I think the development in China is also very good, but in China, the cost of servers is much more expensive than abroad, and I also know that your foreign servers have a lot of benefits. But this can also broaden your server range. Isn’t it better? And users in China can also greatly reduce the network delay, get a better experience, and also make advanced hosting better.
iFastNet infrastructure is currently located in one specific datacenter in the UK. This is a datacenter in the same town as the company offices are.
To answer your question, I first want to explain why we don’t have servers in other locations, and then cover why China specifically adds more difficulty.
iFastNet currently has datacenter near where there offices are. They get a lot of server space in that single datacenter. This has a couple of benefits.
First of all, if someone needs to attend to the servers, for example to install or replace hardware, or do some proverbial CPR on failing hardware, they can send one of their own people to the datacenter to do the maintenance. Many datacenters offer remote hands to do this for customers, but being able to do it yourself has many benefits.
And setting up a new datacenter location is expensive. iFastNet operate their own hardware and network, so to install a new location they need to contract rack space and upstream internet, and buy servers and networking equipment, which can easily cost $100,000 to set up per location, not including the time and effort they would need to put in.
And another issue is that the platform needs to be re-tooled to support multiple datacenters. Building a distributed system is a lot easier if you know you can talk to all servers over a fast, reliable, low latency connection. You don’t have that between multiple datacenters. So you need to design your infrastructure to work as multiple semi-independent “islands” that can work together with minimal communication. Is it possible? Sure, companies like Google and Cloudflare make this work. But those companies are a lot bigger than iFastNet, and have a lot more resources available to build it.
So, all in all, sticking to one datacenter in the UK is a lot easier than having multiple locations in different areas around the globe. There is certainly benefit in having additional locations, but is “better latency” really enough reason to invest all the money and effort? Or are there better ways to invest that, for example in features, stability and capacity in their location in the UK?
And remember: this is website hosting. It’s not that sensitive to latency like, say, game server hosting.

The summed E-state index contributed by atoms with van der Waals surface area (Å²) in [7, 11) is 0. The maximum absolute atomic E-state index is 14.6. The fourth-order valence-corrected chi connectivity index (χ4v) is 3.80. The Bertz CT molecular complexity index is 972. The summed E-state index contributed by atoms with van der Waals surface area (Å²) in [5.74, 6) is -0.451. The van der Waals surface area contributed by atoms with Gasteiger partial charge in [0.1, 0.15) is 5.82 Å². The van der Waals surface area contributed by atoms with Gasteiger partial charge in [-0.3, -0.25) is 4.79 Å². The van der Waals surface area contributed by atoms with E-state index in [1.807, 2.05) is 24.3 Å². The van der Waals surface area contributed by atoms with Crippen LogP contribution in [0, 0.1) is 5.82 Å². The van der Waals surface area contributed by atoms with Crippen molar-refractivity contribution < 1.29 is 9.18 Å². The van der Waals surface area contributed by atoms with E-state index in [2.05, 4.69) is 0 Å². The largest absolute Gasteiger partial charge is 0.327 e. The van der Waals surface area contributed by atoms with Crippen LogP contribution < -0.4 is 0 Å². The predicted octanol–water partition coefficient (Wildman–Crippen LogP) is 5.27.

Choosing China specifically (and Asia in general) has some additional difficulties.
And it starts with something you said yourself:
I’ve been told that network connectivity and datacenter space in China (and Asia in general) is much more expensive than in Europe or North America. This affects you as someone who wants to host a single website, but also a hosting company looking to open an extra location.
And free hosting works by keeping costs low. That includes choosing locations where technology and relevant services can be acquired at low cost. All free hosting companies I know have their servers in the EU or US, and this is probably the reason.
BEGIN POLITICAL SPECULATION: Take with a grain of salt.
From what I’ve been told, the Chinese market is quite hard to enter for foreign companies. There are a strict requirements and laws that need to be followed before the Chinese government will let you sell services in China, such as technology sharing agreements. Complying to these rules takes a lot of effort, and may involve making commitments you may not want to. Some companies are willing to make this investment to get access to the - admittedly - massive Chinese market, but for a small company like iFastNet, this burden may be too high.
In conclusion, adding additional locations across the world does bring a lot of benefits. It does reduce latency and provides a better experience for website owners and visitors.
But it’s also very complicated and very expensive. And I personally don’t believe that adding additional locations is the most effective way to spend the time and money, and that there are other steps that can be taken that provide more customer value for the investment.
Thank you very much for your answer. I see.
Why can’t I access my website when I visit it at night?
I dont know but i tink it is your browser cache why ifastnet is 99% online and uptime 24/7
Can you provide the IP of your account? You can find it in the client area.
There have been some ongoing outages which could be the explanation. Please check if what you see matches the description in this topic, and whether your website is on the affected IP addresses:
If you’re not on one of those IPs or the error is different, can you please describe what you see?
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